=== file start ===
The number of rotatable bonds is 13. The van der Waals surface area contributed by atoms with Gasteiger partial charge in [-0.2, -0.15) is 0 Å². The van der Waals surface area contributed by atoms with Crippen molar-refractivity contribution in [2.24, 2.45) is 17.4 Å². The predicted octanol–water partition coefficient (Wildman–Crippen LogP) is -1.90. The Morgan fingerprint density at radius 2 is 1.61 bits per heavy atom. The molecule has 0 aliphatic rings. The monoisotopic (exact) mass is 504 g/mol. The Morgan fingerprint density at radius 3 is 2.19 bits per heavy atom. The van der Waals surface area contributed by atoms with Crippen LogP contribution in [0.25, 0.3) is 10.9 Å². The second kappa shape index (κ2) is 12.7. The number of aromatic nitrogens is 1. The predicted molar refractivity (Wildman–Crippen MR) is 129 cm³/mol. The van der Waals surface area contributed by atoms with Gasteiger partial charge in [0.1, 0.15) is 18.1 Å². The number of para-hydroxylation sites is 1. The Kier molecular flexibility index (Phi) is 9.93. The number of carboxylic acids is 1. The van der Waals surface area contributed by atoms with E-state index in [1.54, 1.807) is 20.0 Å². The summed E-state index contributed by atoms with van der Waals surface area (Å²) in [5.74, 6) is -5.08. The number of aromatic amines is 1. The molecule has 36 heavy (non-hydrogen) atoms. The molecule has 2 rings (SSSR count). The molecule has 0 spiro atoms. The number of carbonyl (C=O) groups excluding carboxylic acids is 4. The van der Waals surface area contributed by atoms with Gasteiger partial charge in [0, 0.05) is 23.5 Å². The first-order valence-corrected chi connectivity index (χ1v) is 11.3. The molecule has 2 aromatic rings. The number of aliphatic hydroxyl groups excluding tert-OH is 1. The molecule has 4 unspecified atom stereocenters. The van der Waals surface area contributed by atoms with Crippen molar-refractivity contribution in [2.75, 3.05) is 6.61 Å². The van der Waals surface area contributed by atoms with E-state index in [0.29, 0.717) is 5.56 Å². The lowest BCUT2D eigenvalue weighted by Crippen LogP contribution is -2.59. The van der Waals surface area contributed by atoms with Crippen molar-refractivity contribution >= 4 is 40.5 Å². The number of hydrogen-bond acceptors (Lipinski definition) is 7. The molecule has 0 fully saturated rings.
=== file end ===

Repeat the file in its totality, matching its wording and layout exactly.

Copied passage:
The number of rotatable bonds is 13. The van der Waals surface area contributed by atoms with Gasteiger partial charge in [-0.2, -0.15) is 0 Å². The van der Waals surface area contributed by atoms with Crippen molar-refractivity contribution in [2.24, 2.45) is 17.4 Å². The predicted octanol–water partition coefficient (Wildman–Crippen LogP) is -1.90. The Morgan fingerprint density at radius 2 is 1.61 bits per heavy atom. The molecule has 0 aliphatic rings. The monoisotopic (exact) mass is 504 g/mol. The Morgan fingerprint density at radius 3 is 2.19 bits per heavy atom. The van der Waals surface area contributed by atoms with Crippen LogP contribution in [0.25, 0.3) is 10.9 Å². The second kappa shape index (κ2) is 12.7. The number of aromatic nitrogens is 1. The predicted molar refractivity (Wildman–Crippen MR) is 129 cm³/mol. The van der Waals surface area contributed by atoms with Gasteiger partial charge in [0.1, 0.15) is 18.1 Å². The number of para-hydroxylation sites is 1. The Kier molecular flexibility index (Phi) is 9.93. The number of carboxylic acids is 1. The van der Waals surface area contributed by atoms with E-state index in [1.54, 1.807) is 20.0 Å². The summed E-state index contributed by atoms with van der Waals surface area (Å²) in [5.74, 6) is -5.08. The number of aromatic amines is 1. The molecule has 36 heavy (non-hydrogen) atoms. The molecule has 2 rings (SSSR count). The molecule has 0 spiro atoms. The number of carbonyl (C=O) groups excluding carboxylic acids is 4. The van der Waals surface area contributed by atoms with Gasteiger partial charge in [0, 0.05) is 23.5 Å². The first-order valence-corrected chi connectivity index (χ1v) is 11.3. The molecule has 2 aromatic rings. The number of aliphatic hydroxyl groups excluding tert-OH is 1. The molecule has 4 unspecified atom stereocenters. The van der Waals surface area contributed by atoms with Crippen molar-refractivity contribution in [2.75, 3.05) is 6.61 Å². The van der Waals surface area contributed by atoms with E-state index in [0.29, 0.717) is 5.56 Å². The lowest BCUT2D eigenvalue weighted by Crippen LogP contribution is -2.59. The van der Waals surface area contributed by atoms with Crippen molar-refractivity contribution >= 4 is 40.5 Å². The number of hydrogen-bond acceptors (Lipinski definition) is 7. The molecule has 0 fully saturated rings.